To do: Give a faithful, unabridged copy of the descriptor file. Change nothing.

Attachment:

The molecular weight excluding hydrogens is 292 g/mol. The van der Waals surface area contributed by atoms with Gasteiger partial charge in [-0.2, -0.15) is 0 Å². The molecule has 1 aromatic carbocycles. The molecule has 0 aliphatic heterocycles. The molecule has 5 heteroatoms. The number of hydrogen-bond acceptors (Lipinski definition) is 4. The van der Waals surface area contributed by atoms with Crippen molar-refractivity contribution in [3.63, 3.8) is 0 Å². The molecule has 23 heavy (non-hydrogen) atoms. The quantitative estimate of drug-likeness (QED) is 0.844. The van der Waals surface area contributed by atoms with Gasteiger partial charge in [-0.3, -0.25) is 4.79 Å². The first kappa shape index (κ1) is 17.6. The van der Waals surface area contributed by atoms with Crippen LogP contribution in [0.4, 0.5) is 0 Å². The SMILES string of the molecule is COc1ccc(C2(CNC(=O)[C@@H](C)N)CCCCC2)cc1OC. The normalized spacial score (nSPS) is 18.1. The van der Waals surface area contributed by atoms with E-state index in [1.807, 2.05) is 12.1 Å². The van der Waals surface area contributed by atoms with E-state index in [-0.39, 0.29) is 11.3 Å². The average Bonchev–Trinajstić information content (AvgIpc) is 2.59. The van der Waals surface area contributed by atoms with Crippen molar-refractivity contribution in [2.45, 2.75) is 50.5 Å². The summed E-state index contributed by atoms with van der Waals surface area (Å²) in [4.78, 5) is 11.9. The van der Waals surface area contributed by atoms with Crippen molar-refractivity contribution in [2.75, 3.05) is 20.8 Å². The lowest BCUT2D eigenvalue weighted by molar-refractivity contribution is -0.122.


The molecular weight excluding hydrogens is 292 g/mol. The van der Waals surface area contributed by atoms with Gasteiger partial charge in [-0.2, -0.15) is 0 Å². The molecule has 1 aromatic carbocycles. The molecule has 0 aliphatic heterocycles. The molecule has 5 heteroatoms. The number of hydrogen-bond acceptors (Lipinski definition) is 4. The van der Waals surface area contributed by atoms with Crippen molar-refractivity contribution in [3.63, 3.8) is 0 Å². The molecule has 23 heavy (non-hydrogen) atoms. The quantitative estimate of drug-likeness (QED) is 0.844. The van der Waals surface area contributed by atoms with Gasteiger partial charge in [-0.3, -0.25) is 4.79 Å². The first kappa shape index (κ1) is 17.6. The van der Waals surface area contributed by atoms with Crippen LogP contribution in [0.4, 0.5) is 0 Å². The SMILES string of the molecule is COc1ccc(C2(CNC(=O)[C@@H](C)N)CCCCC2)cc1OC. The normalized spacial score (nSPS) is 18.1. The van der Waals surface area contributed by atoms with E-state index in [1.807, 2.05) is 12.1 Å². The van der Waals surface area contributed by atoms with E-state index in [-0.39, 0.29) is 11.3 Å². The average Bonchev–Trinajstić information content (AvgIpc) is 2.59. The van der Waals surface area contributed by atoms with Crippen molar-refractivity contribution in [2.45, 2.75) is 50.5 Å². The summed E-state index contributed by atoms with van der Waals surface area (Å²) in [4.78, 5) is 11.9. The van der Waals surface area contributed by atoms with Crippen molar-refractivity contribution in [2.75, 3.05) is 20.8 Å². The lowest BCUT2D eigenvalue weighted by molar-refractivity contribution is -0.122.